Poster 11 - Adrian Kimiaei, Clinical Chemistry and Blood Coagulation

MMK Department's Day 2024

Scientific Summary

AlphaFold2 cannot be used to classify the pathogenicity of missense variants in the A1 domain of von Willebrand factor


AlphaFold2 (AF2) has revolutionized protein science by predicting 3D structures with high accuracy [1]. It has been suggested that AF2 could assess the structural consequences of missense variants (MVs), potentially aiding in phenotype prediction [2].

While some studies report negative results in using AF2 for missense prediction [3, 4], another article suggests a strong correlation between AF2-predicted and experimental MV structures across a large set of protein pairs [5]. In another study, a classification scheme using AF2 and biological knowledge achieved over 90% accuracy in differentiating pathogenic from non-pathogenic variants in a histone methyltransferase gene [6].

Variants of unknown pathogenicity are common in the von Willebrand factor (vWF) gene. Existing classification tools could be complemented by an AF2-based method to potentially predict vWF phenotypes.


This in silico study aimed to design a classification tool based on AF2 structure predictions for pathogenicity prediction of variants in the A1 domain of the vWF.


The structure for the wild-type (wt) A1 domain, along with six structures containing missense variants (MV), was predicted based on amino acid sequences from Uniprot, utilizing AlphaFold2 (AF2) version 2.3.1 [7]. Five variants were chosen due to known phenotypic effects in von Willebrand disease, while one (V1301P) was designed to intentionally disrupt an alpha helix. Structural similarity indices (SSIs) — Root Mean Square Distance, local Distance Difference Test (lDDT) and Global Distance Test, Total Score were calculated using SwissModel [8]. An X-ray crystallography depiction of the wild-type A1 domain was used as reference structure (PDB ID 1AUQ). Structure visualization and alignment was done using PyMOL v2.5.0.


The predicted wt structure and the reference wt structure showed strong agreement. SSIs for the predicted MV structures did not significantly differ from those of the predicted wt structure. Visual inspection corroborated these findings, revealing minimal structural impact from the missense variants. Notably, this held true even for variants expected to have deleterious structural effects, such as the disruption of a disulfide bond or an alpha helix. Inspection of residue-wise lDDT indicated that effects were primarily localized to the substituted residues and, in some instances also immediately adjacent residues.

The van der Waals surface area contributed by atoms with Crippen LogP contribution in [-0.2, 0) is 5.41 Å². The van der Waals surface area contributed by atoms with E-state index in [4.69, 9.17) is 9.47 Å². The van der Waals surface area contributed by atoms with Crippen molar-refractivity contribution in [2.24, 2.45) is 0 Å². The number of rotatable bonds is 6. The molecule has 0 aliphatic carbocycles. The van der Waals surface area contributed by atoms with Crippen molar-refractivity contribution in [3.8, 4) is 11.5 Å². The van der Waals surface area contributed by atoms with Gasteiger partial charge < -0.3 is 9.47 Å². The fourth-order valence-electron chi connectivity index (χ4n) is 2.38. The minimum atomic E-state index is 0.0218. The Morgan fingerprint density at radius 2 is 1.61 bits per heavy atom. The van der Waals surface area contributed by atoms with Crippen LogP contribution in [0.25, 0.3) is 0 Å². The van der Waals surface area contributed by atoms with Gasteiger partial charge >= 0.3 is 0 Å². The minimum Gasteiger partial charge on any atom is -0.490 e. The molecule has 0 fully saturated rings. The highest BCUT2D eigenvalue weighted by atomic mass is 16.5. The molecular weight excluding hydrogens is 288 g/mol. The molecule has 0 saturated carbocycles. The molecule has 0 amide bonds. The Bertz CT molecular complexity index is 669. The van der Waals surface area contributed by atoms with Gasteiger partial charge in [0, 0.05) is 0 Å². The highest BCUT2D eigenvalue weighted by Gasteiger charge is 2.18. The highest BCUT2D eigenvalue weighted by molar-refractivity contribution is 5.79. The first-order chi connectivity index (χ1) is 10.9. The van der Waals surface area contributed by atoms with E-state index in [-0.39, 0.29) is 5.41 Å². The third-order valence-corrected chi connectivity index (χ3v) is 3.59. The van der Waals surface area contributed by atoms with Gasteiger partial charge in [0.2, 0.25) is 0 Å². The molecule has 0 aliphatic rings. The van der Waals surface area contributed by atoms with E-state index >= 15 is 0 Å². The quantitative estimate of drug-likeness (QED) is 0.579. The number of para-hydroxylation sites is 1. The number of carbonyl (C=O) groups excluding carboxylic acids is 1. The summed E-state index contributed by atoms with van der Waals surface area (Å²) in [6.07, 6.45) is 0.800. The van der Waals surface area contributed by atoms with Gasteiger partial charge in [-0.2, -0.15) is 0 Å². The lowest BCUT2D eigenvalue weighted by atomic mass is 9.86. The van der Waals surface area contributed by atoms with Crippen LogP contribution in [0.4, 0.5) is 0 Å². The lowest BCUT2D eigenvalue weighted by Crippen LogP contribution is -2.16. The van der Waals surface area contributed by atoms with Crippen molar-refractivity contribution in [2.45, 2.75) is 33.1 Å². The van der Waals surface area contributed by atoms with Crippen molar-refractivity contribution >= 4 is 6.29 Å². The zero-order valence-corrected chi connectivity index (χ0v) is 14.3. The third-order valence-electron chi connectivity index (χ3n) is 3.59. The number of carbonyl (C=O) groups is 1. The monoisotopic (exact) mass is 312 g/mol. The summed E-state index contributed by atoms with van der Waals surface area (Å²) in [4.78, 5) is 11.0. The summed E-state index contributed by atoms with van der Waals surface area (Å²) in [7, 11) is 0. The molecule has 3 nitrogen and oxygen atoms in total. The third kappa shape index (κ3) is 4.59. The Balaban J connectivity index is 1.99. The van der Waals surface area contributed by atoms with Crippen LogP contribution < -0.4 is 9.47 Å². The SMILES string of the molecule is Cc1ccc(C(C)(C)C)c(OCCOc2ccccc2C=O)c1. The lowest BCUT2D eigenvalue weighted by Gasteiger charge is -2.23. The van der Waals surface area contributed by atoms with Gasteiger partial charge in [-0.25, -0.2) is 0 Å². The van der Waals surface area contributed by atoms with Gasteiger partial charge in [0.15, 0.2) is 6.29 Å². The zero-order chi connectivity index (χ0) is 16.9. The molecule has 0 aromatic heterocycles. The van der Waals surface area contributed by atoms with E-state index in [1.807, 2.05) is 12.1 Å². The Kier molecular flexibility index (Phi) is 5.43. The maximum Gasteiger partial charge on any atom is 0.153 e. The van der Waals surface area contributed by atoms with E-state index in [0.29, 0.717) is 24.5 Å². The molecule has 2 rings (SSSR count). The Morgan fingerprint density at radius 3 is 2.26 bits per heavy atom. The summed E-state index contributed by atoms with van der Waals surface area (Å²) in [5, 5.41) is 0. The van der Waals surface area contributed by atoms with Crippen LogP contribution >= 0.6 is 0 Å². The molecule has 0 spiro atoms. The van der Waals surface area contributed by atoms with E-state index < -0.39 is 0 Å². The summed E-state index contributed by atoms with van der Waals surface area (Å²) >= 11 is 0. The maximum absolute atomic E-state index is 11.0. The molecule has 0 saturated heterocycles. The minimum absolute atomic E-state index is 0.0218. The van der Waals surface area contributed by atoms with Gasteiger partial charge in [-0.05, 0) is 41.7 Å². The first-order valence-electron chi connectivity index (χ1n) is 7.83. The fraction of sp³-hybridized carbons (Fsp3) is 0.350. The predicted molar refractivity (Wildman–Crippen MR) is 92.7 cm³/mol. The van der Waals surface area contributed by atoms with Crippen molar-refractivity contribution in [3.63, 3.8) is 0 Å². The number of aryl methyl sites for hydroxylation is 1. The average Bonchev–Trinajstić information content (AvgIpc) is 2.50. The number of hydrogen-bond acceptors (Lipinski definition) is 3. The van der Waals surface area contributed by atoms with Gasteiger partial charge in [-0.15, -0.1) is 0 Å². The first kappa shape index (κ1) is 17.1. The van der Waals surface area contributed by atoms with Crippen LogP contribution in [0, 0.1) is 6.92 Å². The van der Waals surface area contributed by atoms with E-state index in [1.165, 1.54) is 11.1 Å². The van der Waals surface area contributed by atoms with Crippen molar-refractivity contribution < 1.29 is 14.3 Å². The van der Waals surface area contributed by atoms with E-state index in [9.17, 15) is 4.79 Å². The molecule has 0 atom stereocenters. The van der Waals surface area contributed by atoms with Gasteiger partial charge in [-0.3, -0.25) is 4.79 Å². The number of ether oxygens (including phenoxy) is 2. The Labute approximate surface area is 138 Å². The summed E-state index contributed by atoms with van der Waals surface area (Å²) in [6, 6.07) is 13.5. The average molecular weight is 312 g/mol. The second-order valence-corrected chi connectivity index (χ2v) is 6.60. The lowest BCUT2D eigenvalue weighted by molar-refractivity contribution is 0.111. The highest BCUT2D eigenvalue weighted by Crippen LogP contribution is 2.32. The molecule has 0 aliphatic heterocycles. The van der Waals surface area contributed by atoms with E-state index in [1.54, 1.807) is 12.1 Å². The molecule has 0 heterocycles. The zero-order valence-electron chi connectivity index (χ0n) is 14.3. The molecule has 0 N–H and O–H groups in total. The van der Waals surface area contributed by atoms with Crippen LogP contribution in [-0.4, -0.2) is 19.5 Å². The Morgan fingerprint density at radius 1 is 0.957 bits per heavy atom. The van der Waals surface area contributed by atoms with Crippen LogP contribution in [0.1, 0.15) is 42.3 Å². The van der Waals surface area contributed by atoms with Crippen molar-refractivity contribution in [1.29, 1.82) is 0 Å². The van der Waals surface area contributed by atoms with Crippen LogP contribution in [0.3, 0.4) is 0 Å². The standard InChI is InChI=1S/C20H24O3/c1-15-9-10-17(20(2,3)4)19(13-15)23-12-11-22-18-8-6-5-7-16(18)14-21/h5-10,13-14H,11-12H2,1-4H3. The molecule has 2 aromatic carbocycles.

As the MV predictions did not significantly differ in structure from the wt prediction, it was not possible to develop a classification scheme. Several factors may explain why even disease-causing variants show structural similarity. For instance, effects may not solely manifest at the structural level but could impact post-translational modifications or influence activation and restructuring effects in vivo. Additionally, the variants might interfere with interdomain interactions or multimerization, effects not captured by our methodology. The possibility of model failure, i.e., AlphaFold2's inability to accurately predict the MV structures, also cannot be entirely dismissed.

Although the approach was unsuccessful for the A1 domain of vWF, MVs of unknown pathogenicity appear in other proteins as well. Future research could consider applying this methodology to proteins that are structurally simpler than vWF.


1. Jumper, J., Evans, R., Pritzel, A. et al. Highly accurate protein structure prediction with AlphaFold. Nature 596, 583–589 (2021).

2. Yang, Z., Zeng, X., Zhao, Y. et al. AlphaFold2 and its applications in the fields of biology and medicine. Sig Transduct Target Ther 8, 115 (2023).

3. Buel, G.R., Walters, K.J. Can AlphaFold2 predict the impact of missense mutations on structure?. Nat Struct Mol Biol 29, 1–2 (2022).

4. Pak MA, Markhieva KA, Novikova MS, Petrov DS, Vorobyev IS, et al. (2023) Using AlphaFold to predict the impact of single mutations on protein stability and function. PLOS ONE 18(3): e0282689.

5. McBride JM, Polev K, Abdirasulov A, Reinharz V, Grzybowski BA, Tlusty T. AlphaFold2 Can Predict Single-Mutation Effects. Phys Rev Lett. 2023 Nov;131(21):218401.

6. Reynisdottir T, Anderson KJ, Boukas L, Bjornsson HT (2022) Missense variants causing Wiedemann-Steiner syndrome preferentially occur in the KMT2A-CXXC domain and are accurately classified using AlphaFold2. PLOS Genetics 18(6): e1010278.



Submitted by

Lilian Pagrot